* Printing Temperature (C) - Recommended 215 or 230 C.  This depends on the material being used, PLA prints at 215 C while ABS prints at 230 C.
 +
* Bed Temperature (C) - Recommended 60 C or 110 C.  Again depending on the material, PLA should be at 60 C while ABS should be at 110 C.
 +
* Support Type - Recommended "Everywhere" or "None".  If your model is designed to not need support select "none", otherwise allow Cura to place support wherever it decides you will need it.

Revision as of 18:26, 21 December 2016

Introduction

Once you have a 3d model that is ready to print (saved as an ".stl" output file), the next step is to translate it into a set of instructions for the 3d printer. Each printer will only work with instructions set to its specific machine language (.gcode), and to generate the instructions we need to use "slicing" software. The slicing software that we recommend for using both the Taz 5 and Ultimaker 2 is called Cura, but note that each type of 3d printer has its own version of Cura and using the correct version will often result in fewer problems with your print.

Get Started

1. Open the version of Cura that corresponds to the printer you would like to use. When open it will show an empty print bed with a list of options on the side of the screen. 2. To bring your model into Cura, you can either selecting the "Load Model" option or simply drag your .stl file onto the empty print bed. 3. You can re-arrange your object on the print bed by selecting it (clicking on the object) and then choosing the "Rotate" option. Click on one of the three axes and rotate your object so that it rests flat on the print bed. 4. If you'd like to scale your object's size, select and choose the "Scale" option. It is a good idea to keep your dimensions locked when scaling, so that its proportions aren't allowed to change. 5. next you can start setting your basic options:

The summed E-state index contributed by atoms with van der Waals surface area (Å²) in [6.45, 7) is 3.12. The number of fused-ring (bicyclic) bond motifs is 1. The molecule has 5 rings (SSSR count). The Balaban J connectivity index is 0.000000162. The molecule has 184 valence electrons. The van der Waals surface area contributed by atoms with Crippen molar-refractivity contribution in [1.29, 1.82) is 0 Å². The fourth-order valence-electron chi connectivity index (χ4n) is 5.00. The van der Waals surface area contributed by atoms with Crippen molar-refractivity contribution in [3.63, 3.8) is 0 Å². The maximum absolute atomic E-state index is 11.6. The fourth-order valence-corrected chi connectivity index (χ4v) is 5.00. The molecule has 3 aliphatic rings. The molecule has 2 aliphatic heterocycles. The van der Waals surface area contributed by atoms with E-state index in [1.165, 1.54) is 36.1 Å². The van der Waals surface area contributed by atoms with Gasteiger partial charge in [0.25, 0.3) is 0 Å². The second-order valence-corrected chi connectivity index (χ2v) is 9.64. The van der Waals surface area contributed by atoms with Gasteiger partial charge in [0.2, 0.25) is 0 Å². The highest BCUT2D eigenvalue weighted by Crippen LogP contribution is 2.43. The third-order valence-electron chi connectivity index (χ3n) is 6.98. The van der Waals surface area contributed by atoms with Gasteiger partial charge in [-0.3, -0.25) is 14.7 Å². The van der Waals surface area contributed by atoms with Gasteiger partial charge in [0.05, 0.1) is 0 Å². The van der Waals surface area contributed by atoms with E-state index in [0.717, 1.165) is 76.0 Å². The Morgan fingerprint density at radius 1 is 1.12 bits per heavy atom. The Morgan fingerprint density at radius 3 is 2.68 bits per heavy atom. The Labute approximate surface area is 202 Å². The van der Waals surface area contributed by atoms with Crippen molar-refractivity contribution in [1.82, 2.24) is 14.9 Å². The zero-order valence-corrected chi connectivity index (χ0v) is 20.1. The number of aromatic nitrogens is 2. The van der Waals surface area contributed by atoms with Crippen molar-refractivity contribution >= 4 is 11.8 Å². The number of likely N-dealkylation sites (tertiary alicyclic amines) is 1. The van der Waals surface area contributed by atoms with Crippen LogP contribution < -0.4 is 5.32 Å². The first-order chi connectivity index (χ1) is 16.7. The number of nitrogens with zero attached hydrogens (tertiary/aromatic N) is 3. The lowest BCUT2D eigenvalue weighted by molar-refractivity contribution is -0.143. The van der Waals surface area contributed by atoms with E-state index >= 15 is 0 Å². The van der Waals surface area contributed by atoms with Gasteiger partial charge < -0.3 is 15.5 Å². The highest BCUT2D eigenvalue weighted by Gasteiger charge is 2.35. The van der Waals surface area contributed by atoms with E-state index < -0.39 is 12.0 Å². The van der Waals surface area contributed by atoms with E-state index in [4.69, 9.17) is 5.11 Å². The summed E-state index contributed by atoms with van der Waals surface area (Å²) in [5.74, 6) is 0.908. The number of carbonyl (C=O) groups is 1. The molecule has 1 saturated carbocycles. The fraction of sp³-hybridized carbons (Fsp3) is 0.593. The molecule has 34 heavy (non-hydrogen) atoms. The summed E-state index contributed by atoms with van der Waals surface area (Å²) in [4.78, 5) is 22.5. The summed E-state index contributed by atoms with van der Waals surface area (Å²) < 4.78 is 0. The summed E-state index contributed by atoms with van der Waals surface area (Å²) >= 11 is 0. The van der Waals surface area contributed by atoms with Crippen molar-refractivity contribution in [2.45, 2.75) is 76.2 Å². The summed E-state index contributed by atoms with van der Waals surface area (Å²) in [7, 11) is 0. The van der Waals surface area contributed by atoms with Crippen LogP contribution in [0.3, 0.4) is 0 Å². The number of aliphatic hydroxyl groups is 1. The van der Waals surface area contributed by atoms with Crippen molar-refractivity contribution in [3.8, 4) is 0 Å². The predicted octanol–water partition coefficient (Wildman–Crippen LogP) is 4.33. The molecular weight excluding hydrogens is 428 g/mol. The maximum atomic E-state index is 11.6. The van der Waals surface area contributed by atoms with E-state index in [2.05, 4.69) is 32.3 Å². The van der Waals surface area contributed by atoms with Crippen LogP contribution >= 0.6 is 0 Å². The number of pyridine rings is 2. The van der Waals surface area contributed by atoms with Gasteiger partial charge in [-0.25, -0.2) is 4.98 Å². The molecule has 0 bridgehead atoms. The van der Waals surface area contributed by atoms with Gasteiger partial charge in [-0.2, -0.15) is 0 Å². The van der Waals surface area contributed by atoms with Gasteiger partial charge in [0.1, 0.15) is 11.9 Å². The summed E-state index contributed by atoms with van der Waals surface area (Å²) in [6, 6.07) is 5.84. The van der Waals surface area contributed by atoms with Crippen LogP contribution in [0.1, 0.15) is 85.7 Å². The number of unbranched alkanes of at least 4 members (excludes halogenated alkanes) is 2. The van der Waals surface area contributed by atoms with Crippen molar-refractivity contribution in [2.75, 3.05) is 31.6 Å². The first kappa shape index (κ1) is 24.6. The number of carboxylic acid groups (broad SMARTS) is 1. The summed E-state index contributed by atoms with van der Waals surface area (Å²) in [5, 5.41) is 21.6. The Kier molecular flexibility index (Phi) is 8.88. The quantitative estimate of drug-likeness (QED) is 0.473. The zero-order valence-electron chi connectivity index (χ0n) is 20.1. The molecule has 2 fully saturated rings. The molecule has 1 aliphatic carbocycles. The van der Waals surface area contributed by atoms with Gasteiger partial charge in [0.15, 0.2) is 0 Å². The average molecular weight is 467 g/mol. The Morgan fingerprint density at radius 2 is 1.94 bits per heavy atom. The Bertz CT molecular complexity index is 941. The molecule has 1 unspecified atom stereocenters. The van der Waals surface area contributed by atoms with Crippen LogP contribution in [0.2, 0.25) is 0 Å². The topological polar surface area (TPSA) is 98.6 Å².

• Layer Height (mm) - Recommended between 0.38 and 0.06 mm. This is essentially the quality of the print, smaller layer heights will result in a higher "resolution" print but will also make the print take much longer to finish. Note that the Ultimaker 2 is higher resolution printer than the Taz 5, which cannot have a layer thickness less than 0.15.
  • Shell Thickness (mm) - Recommended 1 mm. This is the thickness of the outer shell of your object.
  • Enable Retraction - ON.
  • Bottom/Top Thickness (mm) - Recommended = 4 x "Layer Height". We usually recommend about 4 layers to be printed on the bottom and top in order to create a stable print, however if your layer height is small you may want to consider adding more layers.
  • Fill Density (%) - Recommended 20%. This describes how much material will be used inside the solid shell of your print. 100% is a completely solid print, but that is rarely necessary and your print will finish much faster if you lower the fill density to about 20%.
  • Perimeters before infill - ON.
  • Print Speed (mm/s) - Recommended 50 mm/s.
  • Printing Temperature (C) - Recommended 215 or 230 C. This depends on the material being used, PLA prints at 215 C while ABS prints at 230 C.
  • Bed Temperature (C) - Recommended 60 C or 110 C. Again depending on the material, PLA should be at 60 C while ABS should be at 110 C.
  • Support Type - Recommended "Everywhere" or "None". If your model is designed to not need support select "none", otherwise allow Cura to place support wherever it decides you will need it.